Craig Driver is a second-year coach on the Phillies’ big-league staff and part of their cadre of catching instructors.

His expertise is receiving, a broad term that encompasses everything from a catcher’s stance and placement of the mitt to pitch framing and throwing mechanics. He has devoted years to studying video and conducting research to formulate a model for the best techniques behind the plate.

But after only a few days with J.T. Realmuto, Driver realized there wasn’t anything he could teach the Phillies catcher that would make him better at throwing out baserunners.

“We actually had a conversation early in spring training after we had watched him do some drills and throw to bases,” Driver recalled the other day. “And we kind of said, ‘Hey, if we start telling you stuff about throwing, remind us of this conversation and tell us to stop. Because what you do right now is really good, and if we just let you play the game and use your natural ability and your feel for the game, you’re going to throw out a ton of guys.’ ”

It comes as no surprise then, especially to Driver, that Realmuto has thrown out 35 attempted base stealers, almost twice as many as any other catcher in the majors. It’s the most by a Phillies catcher since Mike Lieberthal cut down 40 in 1997, according to Fangraphs.

In the last 10 seasons, there have been 17 instances of a catcher throwing out at least 35 base stealers. Only six catchers have nabbed 40.

But it’s more than just the volume of runners that are being caught by Realmuto. It’s the percentage. He has snuffed out 46.7 percent of steal attempts, which is leading the majors.

According to Baseball Prospectus, Realmuto has saved 3.8 runs with his arm. James McCann of the Chicago White Sox and the Cleveland Indians’ Roberto Perez are tied for second with 1.2 runs saved.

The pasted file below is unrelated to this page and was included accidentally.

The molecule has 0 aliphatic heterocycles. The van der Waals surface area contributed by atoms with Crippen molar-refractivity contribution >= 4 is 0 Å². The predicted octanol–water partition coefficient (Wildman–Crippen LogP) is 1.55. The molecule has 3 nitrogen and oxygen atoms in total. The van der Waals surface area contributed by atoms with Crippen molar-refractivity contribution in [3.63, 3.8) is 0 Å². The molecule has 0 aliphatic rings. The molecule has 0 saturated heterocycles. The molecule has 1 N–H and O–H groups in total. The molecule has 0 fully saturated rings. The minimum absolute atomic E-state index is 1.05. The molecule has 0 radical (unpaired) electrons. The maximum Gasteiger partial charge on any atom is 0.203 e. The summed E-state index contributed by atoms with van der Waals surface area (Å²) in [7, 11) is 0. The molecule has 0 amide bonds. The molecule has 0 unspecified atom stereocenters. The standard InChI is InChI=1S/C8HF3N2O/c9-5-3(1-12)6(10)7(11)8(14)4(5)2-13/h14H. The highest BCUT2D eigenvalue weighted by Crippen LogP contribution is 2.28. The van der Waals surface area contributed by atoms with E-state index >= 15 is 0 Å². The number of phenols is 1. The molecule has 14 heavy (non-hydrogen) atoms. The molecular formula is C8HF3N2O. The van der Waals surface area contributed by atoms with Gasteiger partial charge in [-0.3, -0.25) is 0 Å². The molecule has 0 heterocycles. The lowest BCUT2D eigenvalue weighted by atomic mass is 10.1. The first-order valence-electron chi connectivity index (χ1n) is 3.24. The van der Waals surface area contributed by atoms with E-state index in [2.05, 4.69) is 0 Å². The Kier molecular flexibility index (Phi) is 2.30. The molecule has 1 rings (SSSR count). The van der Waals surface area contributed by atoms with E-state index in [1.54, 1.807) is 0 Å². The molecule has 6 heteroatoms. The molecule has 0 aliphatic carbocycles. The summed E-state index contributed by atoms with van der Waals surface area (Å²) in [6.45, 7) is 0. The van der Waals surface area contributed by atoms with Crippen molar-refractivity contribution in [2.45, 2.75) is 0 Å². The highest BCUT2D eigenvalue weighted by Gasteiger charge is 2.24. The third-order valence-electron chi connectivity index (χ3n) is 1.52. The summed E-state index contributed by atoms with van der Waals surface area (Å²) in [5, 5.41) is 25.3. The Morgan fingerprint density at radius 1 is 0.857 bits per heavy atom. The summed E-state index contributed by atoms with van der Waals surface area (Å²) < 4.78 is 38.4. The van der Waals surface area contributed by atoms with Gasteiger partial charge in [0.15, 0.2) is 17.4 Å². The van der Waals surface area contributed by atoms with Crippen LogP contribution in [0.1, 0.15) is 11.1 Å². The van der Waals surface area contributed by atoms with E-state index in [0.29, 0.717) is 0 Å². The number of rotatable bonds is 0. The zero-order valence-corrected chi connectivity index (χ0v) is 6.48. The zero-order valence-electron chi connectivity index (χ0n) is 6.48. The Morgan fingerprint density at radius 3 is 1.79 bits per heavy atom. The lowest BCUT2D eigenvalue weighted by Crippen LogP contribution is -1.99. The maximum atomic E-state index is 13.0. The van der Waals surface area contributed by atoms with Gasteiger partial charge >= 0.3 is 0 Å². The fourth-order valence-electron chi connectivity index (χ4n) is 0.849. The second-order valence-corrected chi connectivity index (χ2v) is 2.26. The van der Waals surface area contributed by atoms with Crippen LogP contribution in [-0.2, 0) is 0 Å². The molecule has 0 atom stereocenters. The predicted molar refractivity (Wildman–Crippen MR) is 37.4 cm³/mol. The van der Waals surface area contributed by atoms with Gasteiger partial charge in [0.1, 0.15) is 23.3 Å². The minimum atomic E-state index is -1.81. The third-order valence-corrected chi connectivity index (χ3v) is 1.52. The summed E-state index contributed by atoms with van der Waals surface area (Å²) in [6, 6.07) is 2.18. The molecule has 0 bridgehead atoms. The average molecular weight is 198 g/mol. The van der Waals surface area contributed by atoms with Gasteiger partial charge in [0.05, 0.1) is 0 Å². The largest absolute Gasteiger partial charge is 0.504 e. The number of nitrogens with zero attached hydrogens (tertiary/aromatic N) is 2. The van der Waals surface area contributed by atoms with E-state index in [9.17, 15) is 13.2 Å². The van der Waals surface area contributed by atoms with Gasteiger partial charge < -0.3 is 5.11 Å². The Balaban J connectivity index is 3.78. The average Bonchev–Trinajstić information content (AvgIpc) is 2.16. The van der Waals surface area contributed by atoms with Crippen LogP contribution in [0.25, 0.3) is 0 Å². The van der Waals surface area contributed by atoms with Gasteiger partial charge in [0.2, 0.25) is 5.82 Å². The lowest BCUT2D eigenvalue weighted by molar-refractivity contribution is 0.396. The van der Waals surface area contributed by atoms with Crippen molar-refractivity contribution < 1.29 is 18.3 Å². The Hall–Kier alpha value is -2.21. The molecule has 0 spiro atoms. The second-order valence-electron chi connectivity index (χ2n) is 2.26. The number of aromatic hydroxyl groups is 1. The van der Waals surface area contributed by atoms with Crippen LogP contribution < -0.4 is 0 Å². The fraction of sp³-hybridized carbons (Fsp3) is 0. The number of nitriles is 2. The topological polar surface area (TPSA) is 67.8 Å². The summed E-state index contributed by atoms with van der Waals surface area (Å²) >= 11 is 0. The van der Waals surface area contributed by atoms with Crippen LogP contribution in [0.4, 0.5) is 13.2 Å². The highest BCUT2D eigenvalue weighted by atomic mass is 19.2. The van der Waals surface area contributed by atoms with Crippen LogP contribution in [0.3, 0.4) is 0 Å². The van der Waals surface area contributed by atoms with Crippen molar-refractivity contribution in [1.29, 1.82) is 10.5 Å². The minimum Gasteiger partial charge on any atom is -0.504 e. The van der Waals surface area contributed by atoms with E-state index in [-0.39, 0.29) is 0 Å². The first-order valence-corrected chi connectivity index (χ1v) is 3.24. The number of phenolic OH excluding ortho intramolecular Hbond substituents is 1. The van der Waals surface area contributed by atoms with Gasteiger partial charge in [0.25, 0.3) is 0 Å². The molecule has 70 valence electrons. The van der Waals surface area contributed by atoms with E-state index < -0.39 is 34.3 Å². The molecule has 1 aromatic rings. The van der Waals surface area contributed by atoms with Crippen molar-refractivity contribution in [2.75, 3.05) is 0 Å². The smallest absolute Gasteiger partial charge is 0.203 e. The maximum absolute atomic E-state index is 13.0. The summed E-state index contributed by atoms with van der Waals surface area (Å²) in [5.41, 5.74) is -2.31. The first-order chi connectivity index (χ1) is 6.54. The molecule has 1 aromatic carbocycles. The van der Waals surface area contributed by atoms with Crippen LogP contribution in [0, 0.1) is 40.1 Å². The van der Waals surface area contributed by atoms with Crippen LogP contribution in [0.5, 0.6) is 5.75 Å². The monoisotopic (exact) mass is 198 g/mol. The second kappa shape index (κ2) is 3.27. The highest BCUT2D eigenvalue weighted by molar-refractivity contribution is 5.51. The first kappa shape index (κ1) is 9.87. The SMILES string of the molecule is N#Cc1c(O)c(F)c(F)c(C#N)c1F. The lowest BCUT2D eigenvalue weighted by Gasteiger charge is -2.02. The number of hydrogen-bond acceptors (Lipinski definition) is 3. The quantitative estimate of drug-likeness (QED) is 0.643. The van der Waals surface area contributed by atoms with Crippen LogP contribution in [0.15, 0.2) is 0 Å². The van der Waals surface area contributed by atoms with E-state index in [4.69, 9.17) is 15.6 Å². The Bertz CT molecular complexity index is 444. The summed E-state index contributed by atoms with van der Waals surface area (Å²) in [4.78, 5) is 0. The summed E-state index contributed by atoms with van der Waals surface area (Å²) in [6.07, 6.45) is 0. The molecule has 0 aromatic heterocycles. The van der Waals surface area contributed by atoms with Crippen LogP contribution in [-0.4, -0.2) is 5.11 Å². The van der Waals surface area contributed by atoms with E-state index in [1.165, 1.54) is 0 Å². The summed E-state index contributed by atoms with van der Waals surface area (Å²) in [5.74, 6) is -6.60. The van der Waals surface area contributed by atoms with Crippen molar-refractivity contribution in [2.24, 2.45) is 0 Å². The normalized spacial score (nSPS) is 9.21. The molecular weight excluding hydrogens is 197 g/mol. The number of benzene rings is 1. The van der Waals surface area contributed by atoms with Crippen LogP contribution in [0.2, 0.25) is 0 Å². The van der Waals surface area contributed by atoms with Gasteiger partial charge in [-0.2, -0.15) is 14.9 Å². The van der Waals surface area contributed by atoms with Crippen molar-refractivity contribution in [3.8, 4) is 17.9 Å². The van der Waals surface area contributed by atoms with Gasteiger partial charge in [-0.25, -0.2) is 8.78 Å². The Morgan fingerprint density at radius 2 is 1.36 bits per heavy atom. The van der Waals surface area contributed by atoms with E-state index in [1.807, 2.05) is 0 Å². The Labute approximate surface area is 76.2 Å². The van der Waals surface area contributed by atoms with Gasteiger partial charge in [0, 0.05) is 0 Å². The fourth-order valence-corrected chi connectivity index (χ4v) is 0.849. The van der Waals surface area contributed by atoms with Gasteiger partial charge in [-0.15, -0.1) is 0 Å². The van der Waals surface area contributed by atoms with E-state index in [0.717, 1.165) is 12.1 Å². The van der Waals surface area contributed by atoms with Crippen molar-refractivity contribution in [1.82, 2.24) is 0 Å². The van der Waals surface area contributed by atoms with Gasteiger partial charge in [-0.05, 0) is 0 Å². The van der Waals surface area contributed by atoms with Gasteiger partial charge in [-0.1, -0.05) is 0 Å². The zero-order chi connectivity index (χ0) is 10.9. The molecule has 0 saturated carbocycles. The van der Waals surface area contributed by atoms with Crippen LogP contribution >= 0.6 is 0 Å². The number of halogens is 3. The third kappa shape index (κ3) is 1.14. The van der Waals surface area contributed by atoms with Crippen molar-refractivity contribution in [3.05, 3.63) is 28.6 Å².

More context: St. Louis Cardinals catcher Yadier Molina — a nine-time Gold Glove Award winner — hasn’t topped a 45 percent caught-stealing rate since 2014 and has a career mark of 40.6. Jorge Alfaro, the promising catcher whom the Phillies dealt to the Miami Marlins in the February trade for Realmuto, has caught 15 of 40 runners, a 38 percent success rate.

Not bad. Just not Realmuto.

"I think we all felt like we had the most athletic catcher in baseball last year in Alfaro, and we probably acquired the only guy that's more athletic than him," Driver said. "That's been great for us and something that's made our lives a heck of a lot easier."

So, beyond his obviously strong and accurate arm, what is it about Realmuto's technique behind the plate that makes him so successful?

Driver points to how quickly Realmuto transfers the ball from his mitt to his hand. It happens in the blink of an eye, with a fluid motion that resembles a middle infielder turning a double play.

It’s hardly a coincidence that Realmuto was primarily a shortstop at Carl Albert High in Midwest City, Okla., at least when he wasn’t quarterbacking the school’s football team. He had caught fewer than a handful of games when the Marlins selected him in the third round of the 2010 draft and turned him into a catcher in the minor leagues.

As a shortstop in high school, J.T. Realmuto developed the quick release that has enabled him to successfully throw out base stealers from behind the plate.
YONG KIM / Staff Photographer